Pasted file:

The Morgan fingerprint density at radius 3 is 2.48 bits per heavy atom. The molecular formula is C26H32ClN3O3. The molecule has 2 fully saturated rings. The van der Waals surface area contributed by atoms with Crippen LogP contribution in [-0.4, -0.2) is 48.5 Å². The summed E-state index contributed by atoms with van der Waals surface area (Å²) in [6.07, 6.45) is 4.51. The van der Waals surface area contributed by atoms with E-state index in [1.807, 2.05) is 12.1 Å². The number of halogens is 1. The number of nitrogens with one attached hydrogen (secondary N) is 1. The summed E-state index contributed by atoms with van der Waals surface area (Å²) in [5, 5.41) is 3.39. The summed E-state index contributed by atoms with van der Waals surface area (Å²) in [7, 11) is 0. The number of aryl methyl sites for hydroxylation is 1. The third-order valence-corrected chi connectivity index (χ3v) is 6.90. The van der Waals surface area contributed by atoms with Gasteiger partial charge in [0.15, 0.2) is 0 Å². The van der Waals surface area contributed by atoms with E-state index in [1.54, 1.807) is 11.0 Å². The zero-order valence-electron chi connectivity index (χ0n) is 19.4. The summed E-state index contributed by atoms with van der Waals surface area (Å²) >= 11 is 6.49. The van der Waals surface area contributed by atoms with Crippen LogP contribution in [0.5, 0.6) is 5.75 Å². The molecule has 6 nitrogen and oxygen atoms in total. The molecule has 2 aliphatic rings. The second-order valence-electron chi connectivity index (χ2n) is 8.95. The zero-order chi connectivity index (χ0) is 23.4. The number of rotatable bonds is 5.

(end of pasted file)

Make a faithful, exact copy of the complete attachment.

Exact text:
The Morgan fingerprint density at radius 3 is 2.48 bits per heavy atom. The molecular formula is C26H32ClN3O3. The molecule has 2 fully saturated rings. The van der Waals surface area contributed by atoms with Crippen LogP contribution in [-0.4, -0.2) is 48.5 Å². The summed E-state index contributed by atoms with van der Waals surface area (Å²) in [6.07, 6.45) is 4.51. The van der Waals surface area contributed by atoms with E-state index in [1.807, 2.05) is 12.1 Å². The number of halogens is 1. The number of nitrogens with one attached hydrogen (secondary N) is 1. The summed E-state index contributed by atoms with van der Waals surface area (Å²) in [5, 5.41) is 3.39. The summed E-state index contributed by atoms with van der Waals surface area (Å²) in [7, 11) is 0. The number of aryl methyl sites for hydroxylation is 1. The third-order valence-corrected chi connectivity index (χ3v) is 6.90. The van der Waals surface area contributed by atoms with Gasteiger partial charge in [0.15, 0.2) is 0 Å². The van der Waals surface area contributed by atoms with E-state index in [1.54, 1.807) is 11.0 Å². The zero-order valence-electron chi connectivity index (χ0n) is 19.4. The summed E-state index contributed by atoms with van der Waals surface area (Å²) >= 11 is 6.49. The van der Waals surface area contributed by atoms with Crippen LogP contribution in [0.5, 0.6) is 5.75 Å². The molecule has 6 nitrogen and oxygen atoms in total. The molecule has 2 aliphatic rings. The second-order valence-electron chi connectivity index (χ2n) is 8.95. The zero-order chi connectivity index (χ0) is 23.4. The number of rotatable bonds is 5.